You might disagree, when considering a night, a weekend, or even a week. But what if you did this day after day after day? Erecting the campground each night, tearing it down each morning. Walking further, only to do it again.

Can you imagine the bickering, the fighting and crying and whining? The cold food the sore feet, the unkind words spoken in the midst of fatigue. Each moment an opportunity for growth, for radical transformation. Yet, when you read the full story, one thing becomes clear: Most of the Israelites remained stuck. Stuck in their disbelief. Stuck in negative patterns of behavior, in sin, in their miserable small-story thinking.

In whatever monotonous deserts we find ourselves in, may we choose to respond differently. May we choose to trust, to lean on Jesus, and to let Him grow us into something beautiful. Because as we yield to Him, that’s precisely what He does.

Let’s Talk about this! What is God teaching you now? What is He trying to grow in you? Most importantly, how are you cooperating with Him in this? Share your thoughts here in the comments below, because we can all encourage and learn from one another.

If you’re struggling with chronic illness and wondering how to grow in God through it, you might find my podcast, logo image for chronic illness podcastThriving With Chronic Illness helpful.  You can find that HERE.

If you’re struggling with anxiety related to C19 or any other difficult, desert-like situation, you might find my Faith Over Fear podcast helpful. You can find that HERE.

I also encourage you to join my private Faith Over Fear Facebook group (HERE) and my ministries private Wholly Loved Ministries group. Both are great places to find encouragement, support, and prayer.

 

Are We Proclaiming a False Hope

Quote on hope with sunset background

Our world aches for a soul-reaching peace that transcends all that’s frightening and hard, for unshakable hope, and the promise that life won’t always feel so painful. That good awaits. People long for—need—everything we have in Christ, but I wonder if we convey these truths accurately, fully, and often enough. Or do our words, to ourselves and others, unknowingly, point to a hope rooted in today—the end of a virus, a better economy, or a transformed political system?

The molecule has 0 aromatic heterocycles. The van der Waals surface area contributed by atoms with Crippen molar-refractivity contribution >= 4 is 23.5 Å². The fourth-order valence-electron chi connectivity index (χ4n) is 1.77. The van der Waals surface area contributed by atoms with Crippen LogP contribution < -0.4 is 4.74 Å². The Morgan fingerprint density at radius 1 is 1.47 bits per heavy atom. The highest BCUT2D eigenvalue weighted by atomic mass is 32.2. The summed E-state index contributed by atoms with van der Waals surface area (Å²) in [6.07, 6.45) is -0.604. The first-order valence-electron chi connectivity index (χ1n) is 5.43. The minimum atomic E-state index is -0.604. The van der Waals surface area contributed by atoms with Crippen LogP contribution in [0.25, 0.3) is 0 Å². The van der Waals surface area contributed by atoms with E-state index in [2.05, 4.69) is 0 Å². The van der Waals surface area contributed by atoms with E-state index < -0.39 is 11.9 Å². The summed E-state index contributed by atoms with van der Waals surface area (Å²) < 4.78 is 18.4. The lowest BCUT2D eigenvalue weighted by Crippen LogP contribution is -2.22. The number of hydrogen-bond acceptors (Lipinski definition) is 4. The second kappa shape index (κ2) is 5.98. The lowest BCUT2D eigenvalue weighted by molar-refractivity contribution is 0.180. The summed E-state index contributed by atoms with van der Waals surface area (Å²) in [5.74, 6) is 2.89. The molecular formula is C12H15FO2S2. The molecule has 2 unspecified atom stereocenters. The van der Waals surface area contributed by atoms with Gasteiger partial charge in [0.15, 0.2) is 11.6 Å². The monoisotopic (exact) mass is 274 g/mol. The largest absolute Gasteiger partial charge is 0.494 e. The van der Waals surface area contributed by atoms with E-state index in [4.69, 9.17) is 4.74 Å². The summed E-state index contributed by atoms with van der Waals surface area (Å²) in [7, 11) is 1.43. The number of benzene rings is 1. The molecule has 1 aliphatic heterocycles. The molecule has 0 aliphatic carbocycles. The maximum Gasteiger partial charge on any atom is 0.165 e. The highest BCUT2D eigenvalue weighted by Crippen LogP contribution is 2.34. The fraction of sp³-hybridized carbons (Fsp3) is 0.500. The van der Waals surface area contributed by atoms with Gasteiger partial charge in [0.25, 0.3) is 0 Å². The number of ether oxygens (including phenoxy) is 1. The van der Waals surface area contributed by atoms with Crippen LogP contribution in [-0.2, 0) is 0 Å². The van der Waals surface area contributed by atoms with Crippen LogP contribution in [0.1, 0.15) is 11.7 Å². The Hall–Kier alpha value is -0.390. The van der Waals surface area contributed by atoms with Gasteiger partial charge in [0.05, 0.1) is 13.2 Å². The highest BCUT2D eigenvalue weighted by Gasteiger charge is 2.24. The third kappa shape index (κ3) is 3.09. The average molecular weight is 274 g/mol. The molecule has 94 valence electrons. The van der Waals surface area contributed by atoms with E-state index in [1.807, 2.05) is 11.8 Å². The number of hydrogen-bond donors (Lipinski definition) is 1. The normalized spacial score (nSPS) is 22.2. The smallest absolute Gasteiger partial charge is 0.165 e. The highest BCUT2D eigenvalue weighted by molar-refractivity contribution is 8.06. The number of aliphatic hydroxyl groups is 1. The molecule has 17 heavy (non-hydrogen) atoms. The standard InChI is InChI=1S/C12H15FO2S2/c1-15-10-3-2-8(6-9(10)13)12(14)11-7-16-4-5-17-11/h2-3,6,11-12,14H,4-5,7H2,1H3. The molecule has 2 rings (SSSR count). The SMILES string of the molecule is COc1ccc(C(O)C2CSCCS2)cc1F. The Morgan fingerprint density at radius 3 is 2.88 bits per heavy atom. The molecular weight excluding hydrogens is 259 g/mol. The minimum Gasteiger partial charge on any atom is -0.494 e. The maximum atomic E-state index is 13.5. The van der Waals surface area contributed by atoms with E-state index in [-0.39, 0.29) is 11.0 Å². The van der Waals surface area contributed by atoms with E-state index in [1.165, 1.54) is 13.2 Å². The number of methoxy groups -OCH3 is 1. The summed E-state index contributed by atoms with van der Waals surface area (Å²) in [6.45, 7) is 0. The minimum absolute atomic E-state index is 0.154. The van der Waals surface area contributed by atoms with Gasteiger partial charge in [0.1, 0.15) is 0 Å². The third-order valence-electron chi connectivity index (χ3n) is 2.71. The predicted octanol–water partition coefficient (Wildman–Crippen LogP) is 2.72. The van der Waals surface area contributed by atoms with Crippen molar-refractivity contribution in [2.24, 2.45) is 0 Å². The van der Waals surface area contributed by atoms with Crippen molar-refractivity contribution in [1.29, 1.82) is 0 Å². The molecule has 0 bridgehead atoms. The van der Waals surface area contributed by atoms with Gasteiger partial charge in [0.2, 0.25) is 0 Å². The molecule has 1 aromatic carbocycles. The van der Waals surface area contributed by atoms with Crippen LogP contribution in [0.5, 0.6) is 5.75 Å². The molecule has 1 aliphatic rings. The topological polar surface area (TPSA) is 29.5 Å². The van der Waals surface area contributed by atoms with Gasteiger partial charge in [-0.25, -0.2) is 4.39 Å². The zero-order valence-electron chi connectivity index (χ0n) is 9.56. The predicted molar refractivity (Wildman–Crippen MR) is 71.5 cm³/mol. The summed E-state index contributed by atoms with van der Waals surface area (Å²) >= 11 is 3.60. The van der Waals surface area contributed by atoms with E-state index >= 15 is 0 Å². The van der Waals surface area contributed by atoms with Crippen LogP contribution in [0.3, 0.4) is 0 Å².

A few years ago, our daughter spent eight months in North Carolina, during which she became painfully lonely. Soon, deep depression took hold. Needing to know how best to help her, I sought guidance from a counselor. Through this, I was reminded of the power and importance of hope.

To persevere, our daughter needed to cultivate anticipation for what lay ahead. As a result, my husband and my conversations with her shifted significantly. While we talked about coping tools, we focused predominantly on counting down the days until she returned home. We also discussed, in detail, how we’d celebrate once she did—all she had to look forward to. Her hope for home increased her grit to endure.

This is true for our faith journeys as well. Our hope doesn’t lie in a better life today. Scripture tells us, numerous times, to expect the opposite. Many of us know this, but do our words reflect this truth?

Consider Paul’s letters to ancient believers living in dark and painful times, much worse than anything most of us will experience. He routinely reminded them to remain focused on heaven, where their true citizenship lay. His heart was firmly set on the joy that awaited him and all God’s children. And his anticipation became contagious.Hebrews 10:23 with a sunset background

This is clear from his praise of the Thessalonian believers: “We give thanks to God always for all of you … remembering before our God and Father your work of faith and labor of love and steadfastness of hope in our Lord Jesus Christ” (1 Thes. 1:2-3, ESV, emphasis mine).

Here’s what I find significant regarding this passage. These believers came to faith amidst great persecution. After preaching in their city for a mere three weeks, Paul was driven out by a riotous mob. I imagine he felt as if he’d abandoned the new believers in their fledgling faith. Considering all they could, and likely would, suffer, they probably dominated his thoughts. His greatest fear? That the gospel message hadn’t truly stuck. But then he received news, these baby believers were thriving! “The word of the Lord sounded forth” (1 Thes. 1:8, ESV) from them, like a glorious, life-giving trumpet.

Why? What enabled these persecuted new Christians to flourish during such a dark and horrific time?

Their knowledge that their pain wouldn’t last forever. They maintained an undeniable, unshakable, and indistinguishable hope in heaven.

We have the hope our world needs. May we proclaim it clearly, loudly, and often, because “If in Christ we have hope in this life only, we are of all people most to be pitied” (1 Cor. 15:19, ESV).

That’s not to say we shouldn’t ask God to intervene, that we shouldn’t long for reprieve, today. But may our proclamations regarding all we know, with certainty, is yet to come, ring louder, because that’s where our true hope lies, and that hope will always preach.

Let’s talk about this. How easy is it for you to anchor your heart in the hope of heaven?

Connect with Jennifer on Facebook and Instagram.